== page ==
Performing music is a relatively safe process. You get to a venue, do your soundcheck, have a small dinner, pour your heart out for an hour or more and receive love from your audience in return. Then there are the other nights, when trouble will find me.
Before memory fades, here are a few interesting stories from the years of performing.
Drunk guy messing with Shaun’s pedals - Wan Chai, 2013
Independent musicians in Hong Kong would tell you that you have to play at The Wanch if you’re coming through. I remember that they called it a “baptism of fire”. With its raw and honest vibe, it’s definitely the place to cut your performing teeth.
It’s a intimate space so with my four piece band at the time, so guitarist and friend Shaun was set up close to the entrance. A patron standing at the door, obviously inebriated, decided to become part of our set. He spoke loudly into Shaun’s ear while he was performing and even stepped on his effects pedals, believing that some part of the songs needed more distortion! This went on throughout the entire set. Poor Shaun!
Despite that, I would recommend other musicians to perform there if you can. There are very few places like it left in our modern world.
Getting molested - Aachen, 2014
I had just finished my set in Aachen and stepped out for a breather. Most of the audience had stepped outside too. Suddenly, this guy bear-hugged me from behind and whispered in my ears “your fingers, they fly like magic”. I looked at Rayner desperately for help but he refused to with a cheeky grin. Eventually the guy’s friend got him to let go and apologised on his behalf, explaining he was quite drunk.
Locked Out in the Middle of Nowhere - Melbourne, 2011
We were at Loch Ard Gorge to take a few shots for the music video for “I Want You Again”. Returning to the car, my friend Ian accidentally threw the car keys along with his jacket into the car boot and slammed it shut. Realising our situation, we tried calling the car rental company for help but our phones could not get any reception. We quickly ran to the driver of the last tour bus around, whose phone had enough reception. Thanks a bunch, Vodafone!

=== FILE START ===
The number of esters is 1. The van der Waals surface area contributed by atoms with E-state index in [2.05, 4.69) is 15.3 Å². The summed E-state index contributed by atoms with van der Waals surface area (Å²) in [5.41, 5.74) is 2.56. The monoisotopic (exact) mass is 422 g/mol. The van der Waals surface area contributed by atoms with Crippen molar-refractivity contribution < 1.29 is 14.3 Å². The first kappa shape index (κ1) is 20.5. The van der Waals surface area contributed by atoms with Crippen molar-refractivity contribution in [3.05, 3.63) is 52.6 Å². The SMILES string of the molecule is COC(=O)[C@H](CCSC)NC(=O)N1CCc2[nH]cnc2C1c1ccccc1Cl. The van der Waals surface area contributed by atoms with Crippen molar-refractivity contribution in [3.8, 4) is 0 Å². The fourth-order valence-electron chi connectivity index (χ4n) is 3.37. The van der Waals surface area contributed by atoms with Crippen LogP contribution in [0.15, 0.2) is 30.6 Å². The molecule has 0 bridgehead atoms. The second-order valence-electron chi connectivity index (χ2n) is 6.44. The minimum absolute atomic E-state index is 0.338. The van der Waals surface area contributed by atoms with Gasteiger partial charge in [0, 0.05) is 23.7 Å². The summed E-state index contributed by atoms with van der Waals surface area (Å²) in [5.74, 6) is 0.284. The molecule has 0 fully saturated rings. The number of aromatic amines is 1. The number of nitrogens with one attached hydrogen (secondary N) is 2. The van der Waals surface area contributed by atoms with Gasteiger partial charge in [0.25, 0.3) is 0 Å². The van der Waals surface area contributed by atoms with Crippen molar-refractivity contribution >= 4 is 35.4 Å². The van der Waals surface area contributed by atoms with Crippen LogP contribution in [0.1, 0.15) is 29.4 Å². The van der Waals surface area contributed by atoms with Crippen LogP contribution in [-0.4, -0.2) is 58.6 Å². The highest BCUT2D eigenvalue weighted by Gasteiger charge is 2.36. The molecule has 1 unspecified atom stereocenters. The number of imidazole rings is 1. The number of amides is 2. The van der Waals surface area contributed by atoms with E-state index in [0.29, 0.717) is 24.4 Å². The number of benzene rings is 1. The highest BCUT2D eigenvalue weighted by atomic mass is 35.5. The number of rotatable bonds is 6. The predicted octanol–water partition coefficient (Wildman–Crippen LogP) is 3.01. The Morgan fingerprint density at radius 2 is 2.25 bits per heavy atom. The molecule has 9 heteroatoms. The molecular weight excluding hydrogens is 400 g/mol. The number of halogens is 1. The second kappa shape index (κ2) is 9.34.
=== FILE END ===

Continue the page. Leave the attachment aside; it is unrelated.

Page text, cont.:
After an hour of enduring strong winds from the Antarctic and dropping temperatures, the mechanic from the nearest town found us and opened the car boot for us. We definitely learnt to be more careful, as well as how to jack open a car!
A Lack of Privacy - Munich, 2017
The Lovelace Hotel is a cool “popup hotel” which repurposes an abandoned building in the middle of Munich. I usually wouldn’t stay in such lavish accommodation while on tour but this time, it made sense since I would be performing there the next evening.
As is the norm with cool hotels, you’re bound to be pleasantly surprised when you enter your hotel room. For Debra and I, it was the lack of a door for the toilet! This led to arrangements to maintain some level of privacy, but then there was the morning after I had pork knuckles and too much beer..
An Unforgettable Opening Act - Melbourne, 2010
The younger me had no idea how music scenes outside of Singapore worked yet somehow, I managed to land a slot at the Empress Hotel in Melbourne within a couple of weeks of sleeping on a couch.
I was to share the night with three other acts, one of them being a former Australian Idol reject. I told myself, “it’s just television, no one could be that awkward”. But I was proven very wrong that evening!
When he got up on stage, he plugged in his earphones and proceeded to play along to an Oasis song blasting in his ears. You had to be there to hear the level of terrible the sound engineer was subjected to.
He didn’t bring anyone to watch and yet demanded his share of the pool. This is raised by everyone’s friends paying a small entrance fee each and is divided equally amongst the acts at the end. He also made me feel uncomfortable, with prolonged stares throughout the night. It’s taken several years for me to listen to “Champagne Supernova” again.
Looking Legit Emo Backfires - Singapore, 2009
My band Vertical Rush was about to perform on national television, when suddenly a bunch of young men shouted from the crowd, “Take off your top!”, while pointing at a female friend of theirs. I though it was the usual heckling, so I reacted by saying “$10!” to put it to a stop.
After the performance, said girl came up to me outside the studio and asked me for a photo. I felt bad vibes coming from her so I quickly grabbed bandmate Marcus and had him stand between us. Moments before the photo was taken, she leaned behind Marcus and began to say things like, “ oh my god you’re so hot, you look like xxx from Saosin..”. I didn’t how else to react except to run to the dressing room and hide.
Twitter Stalkers - Singapore, 2014
One day, I decided to search myself on Twitter. I saw an interesting conversation. It went like this:
A: Saw Nicholas Chim at the xxx Bus Stop, wondering what he’s doing here.
B: @A oh don’t you know? He stays in Teck Whye, *proceeds to disclose almost my entire home address on the internet*
I can’t remember what they said next but I decided to deal with it in a constructive manner. I tweeted them “Hey @A and @B, let’s meet in real life =) My next show is on..” No more tweets from them ever since!
Do you have any funny stories of your own? Share them with me in the comments section, maybe we could write a book of our collected experiences =)